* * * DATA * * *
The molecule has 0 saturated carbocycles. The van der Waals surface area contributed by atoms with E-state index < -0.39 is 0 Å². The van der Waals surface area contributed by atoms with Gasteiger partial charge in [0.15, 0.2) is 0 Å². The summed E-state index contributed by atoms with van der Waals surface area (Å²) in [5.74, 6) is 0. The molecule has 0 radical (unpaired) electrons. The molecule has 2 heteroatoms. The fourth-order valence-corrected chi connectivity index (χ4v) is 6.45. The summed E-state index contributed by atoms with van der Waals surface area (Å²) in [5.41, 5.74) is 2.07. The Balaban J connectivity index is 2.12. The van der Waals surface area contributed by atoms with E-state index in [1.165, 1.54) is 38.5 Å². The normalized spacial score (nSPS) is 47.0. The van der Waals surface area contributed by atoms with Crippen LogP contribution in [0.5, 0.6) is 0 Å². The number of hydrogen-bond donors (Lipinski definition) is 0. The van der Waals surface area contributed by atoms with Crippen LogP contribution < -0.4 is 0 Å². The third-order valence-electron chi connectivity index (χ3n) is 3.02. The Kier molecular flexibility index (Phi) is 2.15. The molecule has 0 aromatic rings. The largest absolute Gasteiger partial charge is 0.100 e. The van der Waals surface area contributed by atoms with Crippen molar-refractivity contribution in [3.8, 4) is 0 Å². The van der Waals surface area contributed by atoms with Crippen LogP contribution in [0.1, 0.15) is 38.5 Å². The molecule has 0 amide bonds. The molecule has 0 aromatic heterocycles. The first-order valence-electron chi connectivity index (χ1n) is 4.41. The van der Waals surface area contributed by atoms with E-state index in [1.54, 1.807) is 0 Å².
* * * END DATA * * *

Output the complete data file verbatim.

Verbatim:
The molecule has 0 saturated carbocycles. The van der Waals surface area contributed by atoms with E-state index < -0.39 is 0 Å². The van der Waals surface area contributed by atoms with Gasteiger partial charge in [0.15, 0.2) is 0 Å². The summed E-state index contributed by atoms with van der Waals surface area (Å²) in [5.74, 6) is 0. The molecule has 0 radical (unpaired) electrons. The molecule has 2 heteroatoms. The fourth-order valence-corrected chi connectivity index (χ4v) is 6.45. The summed E-state index contributed by atoms with van der Waals surface area (Å²) in [5.41, 5.74) is 2.07. The Balaban J connectivity index is 2.12. The van der Waals surface area contributed by atoms with E-state index in [1.165, 1.54) is 38.5 Å². The normalized spacial score (nSPS) is 47.0. The van der Waals surface area contributed by atoms with Crippen LogP contribution in [0.5, 0.6) is 0 Å². The number of hydrogen-bond donors (Lipinski definition) is 0. The van der Waals surface area contributed by atoms with Crippen LogP contribution < -0.4 is 0 Å². The third-order valence-electron chi connectivity index (χ3n) is 3.02. The Kier molecular flexibility index (Phi) is 2.15. The molecule has 0 aromatic rings. The largest absolute Gasteiger partial charge is 0.100 e. The van der Waals surface area contributed by atoms with Crippen molar-refractivity contribution in [3.8, 4) is 0 Å². The van der Waals surface area contributed by atoms with Crippen LogP contribution in [0.1, 0.15) is 38.5 Å². The molecule has 0 amide bonds. The molecule has 0 aromatic heterocycles. The first-order valence-electron chi connectivity index (χ1n) is 4.41. The van der Waals surface area contributed by atoms with E-state index in [1.54, 1.807) is 0 Å².